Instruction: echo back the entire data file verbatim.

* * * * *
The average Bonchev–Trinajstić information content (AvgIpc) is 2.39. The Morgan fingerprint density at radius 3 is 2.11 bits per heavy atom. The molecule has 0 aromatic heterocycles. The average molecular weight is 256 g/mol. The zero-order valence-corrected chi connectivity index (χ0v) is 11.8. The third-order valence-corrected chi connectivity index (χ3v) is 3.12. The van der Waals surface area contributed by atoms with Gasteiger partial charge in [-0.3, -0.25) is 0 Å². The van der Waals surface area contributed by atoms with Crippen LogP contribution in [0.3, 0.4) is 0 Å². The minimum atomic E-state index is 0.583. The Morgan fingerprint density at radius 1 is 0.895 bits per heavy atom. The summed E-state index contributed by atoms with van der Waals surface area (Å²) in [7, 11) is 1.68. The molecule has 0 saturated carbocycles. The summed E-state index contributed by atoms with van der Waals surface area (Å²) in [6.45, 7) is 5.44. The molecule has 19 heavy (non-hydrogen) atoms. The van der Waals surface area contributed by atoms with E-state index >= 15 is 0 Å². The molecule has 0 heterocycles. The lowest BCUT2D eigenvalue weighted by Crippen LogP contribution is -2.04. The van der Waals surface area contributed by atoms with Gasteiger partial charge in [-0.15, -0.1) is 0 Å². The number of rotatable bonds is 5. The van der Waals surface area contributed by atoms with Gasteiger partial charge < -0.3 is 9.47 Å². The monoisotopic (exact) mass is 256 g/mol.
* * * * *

The average Bonchev–Trinajstić information content (AvgIpc) is 2.39. The Morgan fingerprint density at radius 3 is 2.11 bits per heavy atom. The molecule has 0 aromatic heterocycles. The average molecular weight is 256 g/mol. The zero-order valence-corrected chi connectivity index (χ0v) is 11.8. The third-order valence-corrected chi connectivity index (χ3v) is 3.12. The van der Waals surface area contributed by atoms with Gasteiger partial charge in [-0.3, -0.25) is 0 Å². The van der Waals surface area contributed by atoms with Crippen LogP contribution in [0.3, 0.4) is 0 Å². The minimum atomic E-state index is 0.583. The Morgan fingerprint density at radius 1 is 0.895 bits per heavy atom. The summed E-state index contributed by atoms with van der Waals surface area (Å²) in [7, 11) is 1.68. The molecule has 0 saturated carbocycles. The summed E-state index contributed by atoms with van der Waals surface area (Å²) in [6.45, 7) is 5.44. The molecule has 19 heavy (non-hydrogen) atoms. The van der Waals surface area contributed by atoms with E-state index >= 15 is 0 Å². The molecule has 0 heterocycles. The lowest BCUT2D eigenvalue weighted by Crippen LogP contribution is -2.04. The van der Waals surface area contributed by atoms with Gasteiger partial charge in [-0.15, -0.1) is 0 Å². The number of rotatable bonds is 5. The van der Waals surface area contributed by atoms with Gasteiger partial charge < -0.3 is 9.47 Å². The monoisotopic (exact) mass is 256 g/mol.